The Clarington Forge Rubber Rake: How To Change The Tines

This doesn’t need a lot of explanation, so I’ll get right to it: Here’s how to change the tines on your Clarington Forge Wizard or Merlin rubber rake. First, the comparison shot. While the angle of the photo doesn’t make this stunningly clear, the one on the left actually still has some life in it and could probably have made it through one more raking season:

rubber rake change tines

The plate that holds the strip of tines on is held in place with four tiny screws with bolts on the back. Start by loosening the screws/ bolts. We used a tiny Phillips-head screwdriver and a 7/32ths wrench.

rubber rake change tines (2) rubber rake change tines (3)

Slide the tines out:

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You can see the plate that holds the tines in place:

rubber rake change tines (5)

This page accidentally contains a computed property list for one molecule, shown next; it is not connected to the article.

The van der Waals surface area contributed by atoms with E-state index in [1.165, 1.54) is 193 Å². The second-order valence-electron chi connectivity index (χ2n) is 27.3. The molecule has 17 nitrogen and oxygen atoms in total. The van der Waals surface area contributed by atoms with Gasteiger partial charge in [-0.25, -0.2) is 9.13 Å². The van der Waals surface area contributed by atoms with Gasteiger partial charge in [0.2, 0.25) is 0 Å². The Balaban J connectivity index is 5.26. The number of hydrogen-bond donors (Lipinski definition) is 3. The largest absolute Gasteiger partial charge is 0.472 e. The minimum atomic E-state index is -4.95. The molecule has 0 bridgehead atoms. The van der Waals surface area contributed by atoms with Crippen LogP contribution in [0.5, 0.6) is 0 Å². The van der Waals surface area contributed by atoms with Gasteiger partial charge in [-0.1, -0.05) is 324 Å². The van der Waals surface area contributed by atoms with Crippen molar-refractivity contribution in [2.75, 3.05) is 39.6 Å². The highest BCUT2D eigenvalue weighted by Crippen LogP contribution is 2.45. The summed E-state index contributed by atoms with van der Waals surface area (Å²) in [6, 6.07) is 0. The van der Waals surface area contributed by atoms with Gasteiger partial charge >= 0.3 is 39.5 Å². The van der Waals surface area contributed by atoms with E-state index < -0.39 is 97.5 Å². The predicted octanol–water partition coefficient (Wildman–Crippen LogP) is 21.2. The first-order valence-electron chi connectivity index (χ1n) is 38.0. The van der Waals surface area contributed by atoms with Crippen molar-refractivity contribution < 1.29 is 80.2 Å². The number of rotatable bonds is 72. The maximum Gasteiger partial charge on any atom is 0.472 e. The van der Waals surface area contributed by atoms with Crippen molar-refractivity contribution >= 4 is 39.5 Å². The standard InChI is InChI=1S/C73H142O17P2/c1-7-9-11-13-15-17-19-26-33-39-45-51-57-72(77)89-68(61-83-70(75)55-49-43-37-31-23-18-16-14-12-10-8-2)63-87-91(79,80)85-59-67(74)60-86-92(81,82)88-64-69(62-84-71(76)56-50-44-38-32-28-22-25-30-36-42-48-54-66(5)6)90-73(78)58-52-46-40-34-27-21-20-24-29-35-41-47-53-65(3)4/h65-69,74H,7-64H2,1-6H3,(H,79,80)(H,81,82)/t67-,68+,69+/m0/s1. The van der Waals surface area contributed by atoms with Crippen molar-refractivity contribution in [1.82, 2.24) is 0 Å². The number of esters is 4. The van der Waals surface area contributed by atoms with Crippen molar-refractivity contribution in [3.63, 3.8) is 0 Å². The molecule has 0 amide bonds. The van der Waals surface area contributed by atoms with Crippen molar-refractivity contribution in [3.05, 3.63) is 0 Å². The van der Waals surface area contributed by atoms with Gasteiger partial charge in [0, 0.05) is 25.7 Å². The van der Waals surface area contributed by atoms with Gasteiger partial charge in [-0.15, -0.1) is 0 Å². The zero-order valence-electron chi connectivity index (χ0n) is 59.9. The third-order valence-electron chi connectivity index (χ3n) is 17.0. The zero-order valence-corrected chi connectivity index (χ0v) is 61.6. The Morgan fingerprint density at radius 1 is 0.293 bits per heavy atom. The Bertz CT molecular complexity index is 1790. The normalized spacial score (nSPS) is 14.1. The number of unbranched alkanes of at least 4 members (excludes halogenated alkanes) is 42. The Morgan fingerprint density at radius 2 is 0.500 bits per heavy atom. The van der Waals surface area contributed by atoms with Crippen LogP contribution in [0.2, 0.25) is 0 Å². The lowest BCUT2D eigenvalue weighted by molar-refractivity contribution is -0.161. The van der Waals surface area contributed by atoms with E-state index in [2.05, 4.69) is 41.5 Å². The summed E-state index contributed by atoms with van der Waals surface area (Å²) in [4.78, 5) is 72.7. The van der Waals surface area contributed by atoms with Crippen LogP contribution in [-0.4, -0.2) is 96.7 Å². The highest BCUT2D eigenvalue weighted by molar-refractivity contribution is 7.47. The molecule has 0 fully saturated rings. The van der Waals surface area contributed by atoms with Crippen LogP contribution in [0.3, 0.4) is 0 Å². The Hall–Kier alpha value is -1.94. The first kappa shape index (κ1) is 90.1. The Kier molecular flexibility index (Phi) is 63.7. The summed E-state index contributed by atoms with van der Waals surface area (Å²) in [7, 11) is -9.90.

Slide the fresh tines in:

rubber rake change tines (6)

Tighten the bolts again. Here is where I have a product suggestion for Clarington Forge – guys, it’s really hard to slip a wrench over a bolt when the metal plate is right up against the side of the bolt.  Just a small design tweak to make the plate a bit longer and move the bolt away from the edge by a quarter to half inch would make changing the tines so much easier. Maybe in the next run we’ll see that change??

rubber rake change tines (7)

The old and the new:

rubber rake change tines (8)

Read more about the Clarington Forge rubber rake here!


4 responses to “The Clarington Forge Rubber Rake: How To Change The Tines”

  1. I like to work on my garden really early in the morning and I am always concern if I am annoying some body and make them not to sleep. This rubber rake is really cool. I want one for sure. Farid

  2. wow just what I need–a wizard! big urban yard–neighbors close by–tons of trees–oaks and black gum, and can you say acorns? add all this up with 120? frontage plus the “lower 48? cause I have a corner lot and the sidewalks collect everyone else’s leaves too.

    on top of this I’m reclaiming my entire yard from 20 years of hawkweek, entire yard is much except for small beds that have–grasses and sedums and groundcovers!